In Myanmar, the MRLG project has supported the recognition of customary tenure through an Alliance established in 2018. It has supported public consultations on the Forestry Law and draft Forest Rules, and conducted various activities such as training for CT documentation, analysis of CT systems and developed policy options for the recognition of CT based on international experiences.  The project supports its partners continued engagement in the land sector despite the current political challenges.

Phase 3 of the MRLG project aims at empowering civil society and local communities, particularly ethnic and indigenous communities, to support the recognition and protection of customary land and resource rights. The phase has three main outcomes: educating CSOs and stakeholders about customary land tenure rights, generating and sharing reliable information about CT and threats to natural resource rights, and empowering local communities to improve their practices and livelihood opportunities.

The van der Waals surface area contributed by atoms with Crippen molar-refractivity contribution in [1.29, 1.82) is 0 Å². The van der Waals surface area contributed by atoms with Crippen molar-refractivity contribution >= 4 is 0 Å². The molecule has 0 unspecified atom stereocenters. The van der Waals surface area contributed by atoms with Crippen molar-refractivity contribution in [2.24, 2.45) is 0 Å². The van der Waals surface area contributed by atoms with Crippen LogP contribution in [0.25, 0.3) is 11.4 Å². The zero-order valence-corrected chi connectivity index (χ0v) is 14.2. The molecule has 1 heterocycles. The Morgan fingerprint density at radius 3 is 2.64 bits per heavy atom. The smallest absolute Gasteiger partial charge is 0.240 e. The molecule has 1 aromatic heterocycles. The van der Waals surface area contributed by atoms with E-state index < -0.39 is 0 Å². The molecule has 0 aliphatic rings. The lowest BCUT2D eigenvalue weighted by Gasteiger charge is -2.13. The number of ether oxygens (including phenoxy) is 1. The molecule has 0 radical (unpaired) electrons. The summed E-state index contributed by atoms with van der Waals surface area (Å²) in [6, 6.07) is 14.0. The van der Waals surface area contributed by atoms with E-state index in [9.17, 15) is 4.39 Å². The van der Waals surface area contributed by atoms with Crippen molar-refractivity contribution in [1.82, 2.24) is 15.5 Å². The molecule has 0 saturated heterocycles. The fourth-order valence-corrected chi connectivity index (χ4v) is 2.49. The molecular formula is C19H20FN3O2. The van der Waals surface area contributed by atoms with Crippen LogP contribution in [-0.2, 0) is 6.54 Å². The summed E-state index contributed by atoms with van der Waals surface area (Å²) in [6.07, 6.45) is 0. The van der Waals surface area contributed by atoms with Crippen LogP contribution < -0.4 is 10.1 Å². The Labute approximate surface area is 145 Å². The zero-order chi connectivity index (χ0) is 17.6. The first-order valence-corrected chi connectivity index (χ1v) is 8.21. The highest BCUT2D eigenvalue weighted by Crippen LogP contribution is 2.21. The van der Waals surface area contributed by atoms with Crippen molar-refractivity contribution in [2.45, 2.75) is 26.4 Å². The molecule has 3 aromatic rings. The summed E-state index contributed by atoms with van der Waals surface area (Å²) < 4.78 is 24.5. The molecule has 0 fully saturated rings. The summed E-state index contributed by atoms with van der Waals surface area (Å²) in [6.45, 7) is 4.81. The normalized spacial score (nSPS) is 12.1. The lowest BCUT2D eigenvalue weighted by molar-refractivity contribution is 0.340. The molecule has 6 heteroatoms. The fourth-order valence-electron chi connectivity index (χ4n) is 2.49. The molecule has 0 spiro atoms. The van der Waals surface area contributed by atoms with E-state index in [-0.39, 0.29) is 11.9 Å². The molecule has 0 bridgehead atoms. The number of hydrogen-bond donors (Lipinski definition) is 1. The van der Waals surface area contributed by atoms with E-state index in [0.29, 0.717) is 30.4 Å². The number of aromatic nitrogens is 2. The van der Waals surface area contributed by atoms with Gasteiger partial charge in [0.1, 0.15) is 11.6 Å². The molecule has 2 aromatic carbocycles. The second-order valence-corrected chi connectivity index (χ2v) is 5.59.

The program acknowledges the current political situation in Myanmar and the need for flexibility and adaptability. It seeks to maintain a space for exchanges and engagement on land tenure security issues, create safe spaces for dialogue and learning, disseminate evidence-based policy analysis, and build alliances with regional and international platforms.

The program recognizes the importance of sensitivity to gender roles in ethnic communities and actively involves women in research and documentation processes.

Despite the challenges, the Alliance’s members remain committed to working towards positive change in Myanmar’s land governance and natural resource management.

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